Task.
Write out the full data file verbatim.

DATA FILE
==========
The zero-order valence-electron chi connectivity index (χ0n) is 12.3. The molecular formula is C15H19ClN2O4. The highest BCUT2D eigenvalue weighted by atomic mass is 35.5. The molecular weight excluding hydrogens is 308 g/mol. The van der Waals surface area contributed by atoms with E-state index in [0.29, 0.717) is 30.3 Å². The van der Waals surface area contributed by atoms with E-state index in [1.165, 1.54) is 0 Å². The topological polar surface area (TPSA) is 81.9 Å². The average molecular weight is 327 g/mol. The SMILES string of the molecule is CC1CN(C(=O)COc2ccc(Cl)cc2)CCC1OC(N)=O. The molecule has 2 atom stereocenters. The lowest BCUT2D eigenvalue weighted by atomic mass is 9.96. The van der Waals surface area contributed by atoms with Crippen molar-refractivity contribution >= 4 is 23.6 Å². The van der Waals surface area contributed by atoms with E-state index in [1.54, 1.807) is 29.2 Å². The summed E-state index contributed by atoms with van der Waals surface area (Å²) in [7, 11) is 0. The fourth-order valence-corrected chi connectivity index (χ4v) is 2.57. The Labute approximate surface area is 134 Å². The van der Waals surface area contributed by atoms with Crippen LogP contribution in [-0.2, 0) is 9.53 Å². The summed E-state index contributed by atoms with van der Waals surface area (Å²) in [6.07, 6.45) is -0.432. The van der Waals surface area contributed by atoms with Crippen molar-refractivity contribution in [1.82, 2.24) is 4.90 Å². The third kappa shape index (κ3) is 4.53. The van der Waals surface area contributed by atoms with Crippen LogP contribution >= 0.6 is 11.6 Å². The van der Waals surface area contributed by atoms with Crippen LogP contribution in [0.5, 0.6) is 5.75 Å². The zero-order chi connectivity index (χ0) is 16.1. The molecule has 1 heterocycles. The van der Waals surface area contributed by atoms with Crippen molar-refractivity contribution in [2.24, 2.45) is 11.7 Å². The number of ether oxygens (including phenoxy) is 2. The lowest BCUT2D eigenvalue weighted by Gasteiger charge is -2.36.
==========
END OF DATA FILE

The zero-order valence-electron chi connectivity index (χ0n) is 12.3. The molecular formula is C15H19ClN2O4. The highest BCUT2D eigenvalue weighted by atomic mass is 35.5. The molecular weight excluding hydrogens is 308 g/mol. The van der Waals surface area contributed by atoms with E-state index in [0.29, 0.717) is 30.3 Å². The van der Waals surface area contributed by atoms with E-state index in [1.165, 1.54) is 0 Å². The topological polar surface area (TPSA) is 81.9 Å². The average molecular weight is 327 g/mol. The SMILES string of the molecule is CC1CN(C(=O)COc2ccc(Cl)cc2)CCC1OC(N)=O. The molecule has 2 atom stereocenters. The lowest BCUT2D eigenvalue weighted by atomic mass is 9.96. The van der Waals surface area contributed by atoms with Crippen molar-refractivity contribution >= 4 is 23.6 Å². The van der Waals surface area contributed by atoms with E-state index in [1.54, 1.807) is 29.2 Å². The summed E-state index contributed by atoms with van der Waals surface area (Å²) in [7, 11) is 0. The fourth-order valence-corrected chi connectivity index (χ4v) is 2.57. The Labute approximate surface area is 134 Å². The van der Waals surface area contributed by atoms with Crippen LogP contribution in [-0.2, 0) is 9.53 Å². The summed E-state index contributed by atoms with van der Waals surface area (Å²) in [6.07, 6.45) is -0.432. The van der Waals surface area contributed by atoms with Crippen molar-refractivity contribution in [1.82, 2.24) is 4.90 Å². The third kappa shape index (κ3) is 4.53. The van der Waals surface area contributed by atoms with Crippen LogP contribution >= 0.6 is 11.6 Å². The van der Waals surface area contributed by atoms with Crippen LogP contribution in [0.5, 0.6) is 5.75 Å². The zero-order chi connectivity index (χ0) is 16.1. The molecule has 1 heterocycles. The van der Waals surface area contributed by atoms with Crippen molar-refractivity contribution in [2.24, 2.45) is 11.7 Å². The number of ether oxygens (including phenoxy) is 2. The lowest BCUT2D eigenvalue weighted by Gasteiger charge is -2.36.